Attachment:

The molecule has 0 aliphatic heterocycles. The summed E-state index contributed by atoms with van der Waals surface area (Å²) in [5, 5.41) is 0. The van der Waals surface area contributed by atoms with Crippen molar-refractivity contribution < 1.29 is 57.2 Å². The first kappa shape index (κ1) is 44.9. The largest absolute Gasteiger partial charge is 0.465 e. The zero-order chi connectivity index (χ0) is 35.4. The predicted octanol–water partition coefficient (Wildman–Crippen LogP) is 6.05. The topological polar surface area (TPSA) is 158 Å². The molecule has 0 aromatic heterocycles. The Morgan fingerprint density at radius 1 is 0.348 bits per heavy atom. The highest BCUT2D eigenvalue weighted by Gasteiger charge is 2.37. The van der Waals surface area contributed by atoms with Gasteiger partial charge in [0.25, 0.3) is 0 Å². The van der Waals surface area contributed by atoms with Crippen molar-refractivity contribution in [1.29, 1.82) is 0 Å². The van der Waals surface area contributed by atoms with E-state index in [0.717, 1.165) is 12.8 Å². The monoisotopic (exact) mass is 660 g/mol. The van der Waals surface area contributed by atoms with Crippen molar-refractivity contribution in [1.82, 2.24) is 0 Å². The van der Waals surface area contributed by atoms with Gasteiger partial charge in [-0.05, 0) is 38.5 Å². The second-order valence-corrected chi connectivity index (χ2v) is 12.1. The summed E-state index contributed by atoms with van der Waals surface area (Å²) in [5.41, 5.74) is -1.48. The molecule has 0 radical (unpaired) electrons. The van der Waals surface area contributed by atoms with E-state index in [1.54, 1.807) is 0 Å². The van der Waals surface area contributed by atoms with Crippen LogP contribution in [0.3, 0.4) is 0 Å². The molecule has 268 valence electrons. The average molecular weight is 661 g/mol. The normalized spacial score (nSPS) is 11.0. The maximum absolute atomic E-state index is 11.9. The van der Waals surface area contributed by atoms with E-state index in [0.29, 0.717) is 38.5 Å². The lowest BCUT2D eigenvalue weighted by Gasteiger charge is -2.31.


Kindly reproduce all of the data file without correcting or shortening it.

The molecule has 0 aliphatic heterocycles. The summed E-state index contributed by atoms with van der Waals surface area (Å²) in [5, 5.41) is 0. The van der Waals surface area contributed by atoms with Crippen molar-refractivity contribution < 1.29 is 57.2 Å². The first kappa shape index (κ1) is 44.9. The largest absolute Gasteiger partial charge is 0.465 e. The zero-order chi connectivity index (χ0) is 35.4. The predicted octanol–water partition coefficient (Wildman–Crippen LogP) is 6.05. The topological polar surface area (TPSA) is 158 Å². The molecule has 0 aromatic heterocycles. The Morgan fingerprint density at radius 1 is 0.348 bits per heavy atom. The highest BCUT2D eigenvalue weighted by Gasteiger charge is 2.37. The van der Waals surface area contributed by atoms with Gasteiger partial charge in [0.25, 0.3) is 0 Å². The van der Waals surface area contributed by atoms with Crippen molar-refractivity contribution in [1.29, 1.82) is 0 Å². The van der Waals surface area contributed by atoms with E-state index in [0.717, 1.165) is 12.8 Å². The monoisotopic (exact) mass is 660 g/mol. The van der Waals surface area contributed by atoms with Crippen molar-refractivity contribution in [1.82, 2.24) is 0 Å². The van der Waals surface area contributed by atoms with Gasteiger partial charge in [-0.05, 0) is 38.5 Å². The second-order valence-corrected chi connectivity index (χ2v) is 12.1. The summed E-state index contributed by atoms with van der Waals surface area (Å²) in [5.41, 5.74) is -1.48. The molecule has 0 radical (unpaired) electrons. The van der Waals surface area contributed by atoms with E-state index in [1.54, 1.807) is 0 Å². The van der Waals surface area contributed by atoms with Crippen LogP contribution in [0.3, 0.4) is 0 Å². The molecule has 268 valence electrons. The average molecular weight is 661 g/mol. The normalized spacial score (nSPS) is 11.0. The maximum absolute atomic E-state index is 11.9. The van der Waals surface area contributed by atoms with E-state index in [0.29, 0.717) is 38.5 Å². The lowest BCUT2D eigenvalue weighted by Gasteiger charge is -2.31.